Bioplastics are vital in efforts to fight ‘wicked problem’ of plastic pollution

4 December 2023

This article was written by Ashton Wenborn of Times Higher Education on behalf of The University of Queensland. You can view the original article here.

Bioplastics can help address the “wicked problem” of plastic pollution, but companies and research institutions need to take a holistic approach, says Associate Professor Steven Pratt, director of The University of Queensland’s ARC Training Centre for Bioplastics and Biocomposites.

Global plastic waste more than doubled between 2000 and 2019, rising to more than 350 million tonnes, according to the Organisation for Economic Cooperation and Development. It is estimated that, without intervention, this waste will triple by 2060 to 1 billion tonnes. About 40% of plastic waste is from packaging.

“We are trying to make bioplastics cheaper and make sense commercially,” says Associate Professor Pratt, who has been working on bioplastics for more than two decades. Bioplastics is an umbrella term that includes plastics that are biodegradable, derived from biological sources rather than fossil fuels, or both.

In 2022, the global bioplastics and biopolymers market was $11.5 billion and is projected to more than double in the next five years, driven in large part by consumer demand.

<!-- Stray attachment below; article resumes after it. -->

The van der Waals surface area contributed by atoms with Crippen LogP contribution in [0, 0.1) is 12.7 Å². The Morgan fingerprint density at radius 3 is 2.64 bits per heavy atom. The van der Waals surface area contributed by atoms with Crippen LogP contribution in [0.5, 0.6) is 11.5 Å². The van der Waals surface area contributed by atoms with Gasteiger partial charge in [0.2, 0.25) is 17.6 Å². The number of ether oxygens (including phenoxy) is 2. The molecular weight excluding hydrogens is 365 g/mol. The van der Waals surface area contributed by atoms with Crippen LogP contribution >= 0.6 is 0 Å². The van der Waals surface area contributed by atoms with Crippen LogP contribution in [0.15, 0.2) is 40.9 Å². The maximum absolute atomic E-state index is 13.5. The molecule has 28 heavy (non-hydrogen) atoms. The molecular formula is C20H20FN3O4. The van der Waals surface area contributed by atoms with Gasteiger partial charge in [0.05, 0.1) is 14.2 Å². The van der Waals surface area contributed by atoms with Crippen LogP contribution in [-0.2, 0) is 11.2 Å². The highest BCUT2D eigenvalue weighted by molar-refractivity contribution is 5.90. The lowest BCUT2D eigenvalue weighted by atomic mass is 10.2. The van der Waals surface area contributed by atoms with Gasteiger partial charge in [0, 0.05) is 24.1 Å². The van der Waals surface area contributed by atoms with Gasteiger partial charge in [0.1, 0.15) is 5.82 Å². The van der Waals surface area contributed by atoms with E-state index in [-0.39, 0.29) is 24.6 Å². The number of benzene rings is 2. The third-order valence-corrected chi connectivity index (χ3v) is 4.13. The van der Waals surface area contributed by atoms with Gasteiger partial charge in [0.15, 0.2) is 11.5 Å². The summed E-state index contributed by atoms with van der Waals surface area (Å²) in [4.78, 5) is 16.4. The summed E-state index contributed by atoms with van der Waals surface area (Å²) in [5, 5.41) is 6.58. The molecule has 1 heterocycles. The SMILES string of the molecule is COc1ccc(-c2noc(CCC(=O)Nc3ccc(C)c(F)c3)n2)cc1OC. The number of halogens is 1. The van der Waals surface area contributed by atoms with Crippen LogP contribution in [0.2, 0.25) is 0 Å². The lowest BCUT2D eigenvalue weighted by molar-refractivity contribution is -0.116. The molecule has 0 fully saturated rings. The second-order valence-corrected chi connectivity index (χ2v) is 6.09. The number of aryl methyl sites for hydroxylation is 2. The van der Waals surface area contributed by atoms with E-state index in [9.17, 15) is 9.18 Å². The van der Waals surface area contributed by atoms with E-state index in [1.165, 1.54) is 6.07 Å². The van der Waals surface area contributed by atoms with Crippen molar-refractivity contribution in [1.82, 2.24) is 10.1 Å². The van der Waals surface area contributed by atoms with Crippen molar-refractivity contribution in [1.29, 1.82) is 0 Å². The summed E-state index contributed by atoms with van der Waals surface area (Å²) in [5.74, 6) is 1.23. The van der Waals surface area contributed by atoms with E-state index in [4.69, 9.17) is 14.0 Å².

“At the Centre for Bioplastics and Biocomposites, we try to look across the value chain,” Associate Professor Pratt says.

Associate Professor Steven Pratt is the
Director of the ARC Training Centre for
Bioplastics and Biocomposites.

“We made a point of looking beyond just technology development for products.” 

The centre, established in 2022, aims to promote the transition to sustainable plastics through capacity building, developing technology for new products and facilitating linkages across the value chain.

To achieve that, the centre is purposefully interdisciplinary.

“We certainly have a number of lead researchers who are looking at making bioplastic products, but we also have social scientists looking at supply chains and the expectations of the market, biological scientists looking at how biodegradable plastics behave in the environment, and we also have systems engineers asking what happens if you take the biomass needed to make the products and divert it from what it’s currently used for,” Associate Professor Pratt says.

“What does that mean for other systems we might impact?”

Meanwhile, the centre’s industry and governmental partners span the value chain, including bioplastics manufacturer Plantic Technologies, international manufacturing giant Kimberly-Clark and philanthropic organisation the Minderoo Foundation. The centre also collaborates with the Council of the City of Gold Coast and the Queensland government.

Numerous projects at the centre are investigating the various aspects of bioplastics production.

“We have a research programme that seriously tackles the current barriers to widespread adoption,” he says. It includes the relationships between feedstocks, applications, markets and end-of-life impacts.